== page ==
Once upon a time you lived in a middle-class neighborhood. All sorts of people lived in it. Then over time the neighborhood, like a lot of city neighborhoods, changed. It went upscale. It hypergentrified. It’s become a place for millionaires. You, like many other people, decided you couldn’t keep up. You left. But it’s clear you didn’t really want to leave. That’s because you’re still making your now-former neighborhood the focus of your life. You don’t live there, but you haven’t left it behind. It’s understandable—but it’s a mistake.
You moved because you can’t keep up with this crowd. Even thinking about what these people can afford—and what you cannot—makes you feel worse about your life. I’m sure the people at the church are lovely. I’m sure they are inclusive. It doesn’t matter. Make a life in your new surroundings. That doesn’t mean you can’t visit. But don’t make your old stomping grounds the center of your existence. Find a church in your new neighborhood.
Oh, and checking into their real estate history? I know it’s tempting. But no. It’s one thing to Google someone. It’s another to check out their financials before you’ve even met them. Yes, it’s public information, but it is still a creepy invasion of privacy.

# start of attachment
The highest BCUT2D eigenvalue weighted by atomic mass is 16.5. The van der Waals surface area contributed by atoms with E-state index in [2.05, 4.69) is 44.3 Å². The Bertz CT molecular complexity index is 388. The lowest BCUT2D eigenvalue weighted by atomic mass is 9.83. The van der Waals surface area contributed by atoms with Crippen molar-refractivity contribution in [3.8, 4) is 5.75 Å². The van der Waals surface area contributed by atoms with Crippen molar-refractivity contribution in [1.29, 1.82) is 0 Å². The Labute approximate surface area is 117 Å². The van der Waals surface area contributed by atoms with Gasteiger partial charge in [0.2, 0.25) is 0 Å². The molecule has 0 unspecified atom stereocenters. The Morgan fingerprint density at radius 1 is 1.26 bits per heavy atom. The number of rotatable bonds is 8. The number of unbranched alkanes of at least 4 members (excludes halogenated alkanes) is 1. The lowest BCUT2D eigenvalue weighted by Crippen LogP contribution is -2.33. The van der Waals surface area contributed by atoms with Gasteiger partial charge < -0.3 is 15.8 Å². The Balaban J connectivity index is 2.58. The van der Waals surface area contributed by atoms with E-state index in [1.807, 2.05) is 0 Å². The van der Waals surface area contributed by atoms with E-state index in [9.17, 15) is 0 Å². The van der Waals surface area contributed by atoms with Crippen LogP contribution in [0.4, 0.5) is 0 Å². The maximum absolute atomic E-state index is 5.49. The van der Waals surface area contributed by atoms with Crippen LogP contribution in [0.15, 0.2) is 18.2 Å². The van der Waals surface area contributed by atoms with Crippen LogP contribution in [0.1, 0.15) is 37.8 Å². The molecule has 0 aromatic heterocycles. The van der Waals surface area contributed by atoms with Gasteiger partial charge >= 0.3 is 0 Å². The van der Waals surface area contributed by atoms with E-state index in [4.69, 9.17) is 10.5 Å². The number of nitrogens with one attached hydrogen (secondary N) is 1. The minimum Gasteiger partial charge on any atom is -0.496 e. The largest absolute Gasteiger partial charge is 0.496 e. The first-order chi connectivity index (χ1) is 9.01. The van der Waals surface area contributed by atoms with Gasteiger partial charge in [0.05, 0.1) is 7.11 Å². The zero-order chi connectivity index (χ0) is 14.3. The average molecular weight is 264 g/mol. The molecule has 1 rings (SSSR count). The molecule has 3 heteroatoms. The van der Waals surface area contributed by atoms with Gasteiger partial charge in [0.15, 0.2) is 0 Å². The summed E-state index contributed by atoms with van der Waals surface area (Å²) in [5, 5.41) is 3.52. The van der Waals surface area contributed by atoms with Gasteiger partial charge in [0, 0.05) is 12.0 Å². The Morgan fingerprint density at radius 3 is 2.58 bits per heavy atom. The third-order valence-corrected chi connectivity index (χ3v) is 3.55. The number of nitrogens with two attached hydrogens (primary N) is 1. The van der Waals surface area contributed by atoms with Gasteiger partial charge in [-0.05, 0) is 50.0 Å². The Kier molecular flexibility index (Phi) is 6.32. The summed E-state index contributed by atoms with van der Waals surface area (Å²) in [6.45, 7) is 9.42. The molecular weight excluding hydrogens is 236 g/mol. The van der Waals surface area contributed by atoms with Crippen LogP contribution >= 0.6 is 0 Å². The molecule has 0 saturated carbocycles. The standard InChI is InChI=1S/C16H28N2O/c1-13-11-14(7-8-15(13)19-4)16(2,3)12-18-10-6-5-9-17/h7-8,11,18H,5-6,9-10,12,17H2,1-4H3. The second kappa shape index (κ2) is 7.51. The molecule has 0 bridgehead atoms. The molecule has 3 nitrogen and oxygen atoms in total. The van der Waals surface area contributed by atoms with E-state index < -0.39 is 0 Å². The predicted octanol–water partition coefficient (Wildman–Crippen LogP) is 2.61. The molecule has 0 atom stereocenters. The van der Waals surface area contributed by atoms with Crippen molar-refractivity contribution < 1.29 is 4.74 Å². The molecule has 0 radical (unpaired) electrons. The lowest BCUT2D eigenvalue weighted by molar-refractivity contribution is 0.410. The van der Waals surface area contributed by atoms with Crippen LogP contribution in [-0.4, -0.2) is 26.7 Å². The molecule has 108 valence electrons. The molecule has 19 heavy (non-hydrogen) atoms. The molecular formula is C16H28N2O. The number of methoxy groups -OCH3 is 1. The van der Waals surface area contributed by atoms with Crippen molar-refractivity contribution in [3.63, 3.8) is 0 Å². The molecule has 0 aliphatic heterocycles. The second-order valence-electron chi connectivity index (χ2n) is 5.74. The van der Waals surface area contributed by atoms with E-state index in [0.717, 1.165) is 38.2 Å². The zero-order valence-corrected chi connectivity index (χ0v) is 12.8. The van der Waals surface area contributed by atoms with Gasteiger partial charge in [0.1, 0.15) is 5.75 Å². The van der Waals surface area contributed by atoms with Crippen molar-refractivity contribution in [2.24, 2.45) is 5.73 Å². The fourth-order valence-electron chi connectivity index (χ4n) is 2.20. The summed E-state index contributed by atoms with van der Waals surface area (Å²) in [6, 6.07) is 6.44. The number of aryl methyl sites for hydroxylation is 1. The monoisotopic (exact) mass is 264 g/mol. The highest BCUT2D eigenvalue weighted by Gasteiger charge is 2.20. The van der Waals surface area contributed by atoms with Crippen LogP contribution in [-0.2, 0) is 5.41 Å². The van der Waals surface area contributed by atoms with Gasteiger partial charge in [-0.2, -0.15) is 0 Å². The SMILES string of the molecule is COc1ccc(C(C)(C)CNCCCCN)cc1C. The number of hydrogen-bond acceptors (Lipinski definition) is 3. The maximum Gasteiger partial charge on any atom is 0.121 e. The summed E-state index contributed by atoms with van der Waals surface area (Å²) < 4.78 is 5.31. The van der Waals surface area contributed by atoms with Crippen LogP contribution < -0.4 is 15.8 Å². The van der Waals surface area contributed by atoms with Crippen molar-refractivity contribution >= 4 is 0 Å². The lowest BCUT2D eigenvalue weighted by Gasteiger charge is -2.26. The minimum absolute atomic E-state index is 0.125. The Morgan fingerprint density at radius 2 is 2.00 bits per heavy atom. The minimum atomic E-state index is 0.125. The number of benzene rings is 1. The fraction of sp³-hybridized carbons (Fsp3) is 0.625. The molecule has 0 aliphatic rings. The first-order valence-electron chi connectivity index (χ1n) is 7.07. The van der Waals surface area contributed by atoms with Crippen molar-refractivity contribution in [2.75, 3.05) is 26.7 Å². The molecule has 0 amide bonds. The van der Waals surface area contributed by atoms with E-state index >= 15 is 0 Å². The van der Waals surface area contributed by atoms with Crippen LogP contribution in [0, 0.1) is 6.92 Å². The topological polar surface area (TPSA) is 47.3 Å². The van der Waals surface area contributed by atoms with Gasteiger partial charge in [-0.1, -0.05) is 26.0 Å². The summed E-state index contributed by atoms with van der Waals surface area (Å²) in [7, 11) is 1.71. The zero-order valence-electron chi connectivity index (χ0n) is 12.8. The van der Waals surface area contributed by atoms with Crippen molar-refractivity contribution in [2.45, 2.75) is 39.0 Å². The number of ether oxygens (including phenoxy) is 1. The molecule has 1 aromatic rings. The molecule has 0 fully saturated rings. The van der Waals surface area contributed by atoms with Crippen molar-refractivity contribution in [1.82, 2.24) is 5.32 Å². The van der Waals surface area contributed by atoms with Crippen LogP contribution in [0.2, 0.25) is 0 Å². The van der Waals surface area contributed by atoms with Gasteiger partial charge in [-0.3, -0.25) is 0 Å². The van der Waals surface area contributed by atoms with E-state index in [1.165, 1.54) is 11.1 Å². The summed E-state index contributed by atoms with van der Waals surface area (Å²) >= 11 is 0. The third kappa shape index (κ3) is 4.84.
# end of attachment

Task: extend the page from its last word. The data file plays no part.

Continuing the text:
While leaving my apartment this morning, I found a $10 bill and three ones lying on the ground right outside the door. There’s a bus stop a few feet away from the door, so someone might have dropped the $13 while waiting for the bus. Or one of my neighbors might have dropped it while exiting the building. What should I have done?
Loose money—that is, money found without an accompanying wallet or anything else that could be used to properly identify the owner—is all but impossible to return. We acknowledge this when we pocket a penny or quarter we spot on the ground. But it gets weird when the amounts are larger. We feel like we’re getting away with something when we see a dropped dollar bill—to say nothing of a larger amount. So, yes, it’s fine to pick it up and slip it into your pocket—but that’s not necessarily where that $13 should stay.